You know that when you have the option to watch an adaptation of a classic Fitzgerald novel in 3D you will most certainly be confronted by excess grandeur. In his adaptation of The Great Gatsby, the film chosen to open this year’s Cannes Film Festival, director Baz Luhrmann does not spare audiences any of the spectacle found in his previous films such as Romeo + Juliet (1996) and Moulin Rouge (2001).
With an estimated budget of 105 million dollars, the extravagance of this period piece is intense, transporting us back to the jazz age and overloading our eyes with gorgeous costumes and carefully arranged backdrops of 1920s New York. The film is laced with a high level energy that is largely the effect of Luhrmann’s distinctive editing style: within the first hour of the film there are so many zooms, swoops and cuts that they become headache-inducing. However these cinematic flourishes also complement the overall feeling of excess and restlessness of the age which Fitzgerald sought to describe in his book. Indeed, the director’s editing style seems to match the frenzied personality of Gatsby himself.
The anticipated on-screen emergence of Gatsby, (played by Leonardo Di Caprio), who is constantly referred to within the first hour but never revealed, was well planned; when he finally turns up, he is sporting a glowing smile, and accompanied by fireworks booming in the background alongside a dramatic rendition of Rhapsody in Blue. However, we come to learn that Gatsby’s inner life, despite what is implied by the enormous parties he throws, is full of melancholy. He lives alone in a mansion across the water from his beloved Daisy (Carey Mulligan) whom he has not seen in five years. Through the flashback narration of Nick Carraway (Tobey Macguire), an awkward character who is mostly marginal to the main story but who narrates the story retrospectively from a sanatorium, we follow the tribulations of these characters as they struggle with their luxurious and yet meaningless lives.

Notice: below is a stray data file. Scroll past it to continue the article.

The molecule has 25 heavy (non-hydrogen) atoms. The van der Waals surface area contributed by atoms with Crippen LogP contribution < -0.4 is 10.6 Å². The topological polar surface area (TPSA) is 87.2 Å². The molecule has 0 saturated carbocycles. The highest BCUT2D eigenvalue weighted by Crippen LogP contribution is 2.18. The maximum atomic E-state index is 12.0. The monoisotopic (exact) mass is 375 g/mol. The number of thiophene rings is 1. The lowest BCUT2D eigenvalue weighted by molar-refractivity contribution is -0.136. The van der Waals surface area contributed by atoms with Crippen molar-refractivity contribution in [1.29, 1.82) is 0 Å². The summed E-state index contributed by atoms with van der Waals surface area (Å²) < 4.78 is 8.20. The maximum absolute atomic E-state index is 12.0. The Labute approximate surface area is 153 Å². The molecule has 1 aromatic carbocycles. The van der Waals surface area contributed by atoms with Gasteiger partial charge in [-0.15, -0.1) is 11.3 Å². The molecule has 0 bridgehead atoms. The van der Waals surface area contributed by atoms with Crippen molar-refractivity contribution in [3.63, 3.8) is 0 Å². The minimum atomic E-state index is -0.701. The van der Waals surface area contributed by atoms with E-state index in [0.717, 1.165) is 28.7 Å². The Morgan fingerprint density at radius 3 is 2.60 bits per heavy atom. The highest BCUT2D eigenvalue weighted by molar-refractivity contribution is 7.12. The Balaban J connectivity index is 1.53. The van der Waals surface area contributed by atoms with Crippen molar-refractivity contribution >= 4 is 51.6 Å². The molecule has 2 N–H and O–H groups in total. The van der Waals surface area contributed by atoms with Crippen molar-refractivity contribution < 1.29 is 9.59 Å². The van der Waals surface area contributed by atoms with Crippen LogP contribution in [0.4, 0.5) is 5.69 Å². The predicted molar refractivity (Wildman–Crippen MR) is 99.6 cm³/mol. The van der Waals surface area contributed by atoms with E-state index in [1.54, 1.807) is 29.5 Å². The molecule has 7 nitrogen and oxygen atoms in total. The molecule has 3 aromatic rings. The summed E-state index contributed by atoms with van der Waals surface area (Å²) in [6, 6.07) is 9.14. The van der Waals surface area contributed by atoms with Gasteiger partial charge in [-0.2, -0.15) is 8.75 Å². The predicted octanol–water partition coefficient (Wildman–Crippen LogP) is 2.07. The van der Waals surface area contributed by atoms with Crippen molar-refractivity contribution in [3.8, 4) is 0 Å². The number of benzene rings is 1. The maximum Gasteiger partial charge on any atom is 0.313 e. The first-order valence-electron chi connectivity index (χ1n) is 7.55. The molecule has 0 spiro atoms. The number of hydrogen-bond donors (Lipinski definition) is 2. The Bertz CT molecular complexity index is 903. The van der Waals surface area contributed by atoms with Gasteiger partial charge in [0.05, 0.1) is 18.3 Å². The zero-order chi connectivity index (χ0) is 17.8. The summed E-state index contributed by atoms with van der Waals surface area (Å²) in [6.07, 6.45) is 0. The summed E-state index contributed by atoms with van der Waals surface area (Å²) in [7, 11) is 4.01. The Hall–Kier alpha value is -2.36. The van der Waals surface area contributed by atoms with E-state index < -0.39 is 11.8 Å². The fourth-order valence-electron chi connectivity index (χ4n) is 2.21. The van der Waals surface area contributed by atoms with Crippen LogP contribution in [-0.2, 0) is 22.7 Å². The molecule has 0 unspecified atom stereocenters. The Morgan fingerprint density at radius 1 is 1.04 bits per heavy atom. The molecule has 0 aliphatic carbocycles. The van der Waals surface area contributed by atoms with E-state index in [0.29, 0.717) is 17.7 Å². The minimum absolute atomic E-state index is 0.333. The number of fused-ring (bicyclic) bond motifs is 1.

When compared to the elaborate, dramatized acting style of Daisy, and the bawdy mannerisms of her over protective husband Tom (Joel Edgerton), Tobey Macguire’s performance is minimal and yet sufficiently close to the out-of-place third wheel that his character appears to be in the novel. An example of this can be found in the meeting between Daisy and Gatsby, which comprises one of the more genuine moments in a film, and Di Caprio’s performance here is both heart breaking and comedic. Nick slowly tries to interrupt them, deep in conversation with each other, but fails to make his presence known, despite the scene taking place in his own house.
Another interesting choice taken by Luhrmann is to display the famous lines of the novel on the screen in a typewriter font. This creates a nice effect, merging of literature and cinema, and bridging the gap between the novel and its adaptation. One of the other highlights of the film is the use of music. The excessive party scenes, induced by cheap liquor, match well with the blaring music of modern musicians such as Jay Z and Lana Del Rey; this soundtrack adds a spring break quality to the whole affair, suggesting that not much has changed in humanity’s customs between then and now. Overall, The Great Gatsby is well worth seeing in the grandiose environment of a big cinema screen – it succeeds in transporting the audience into a completely different era.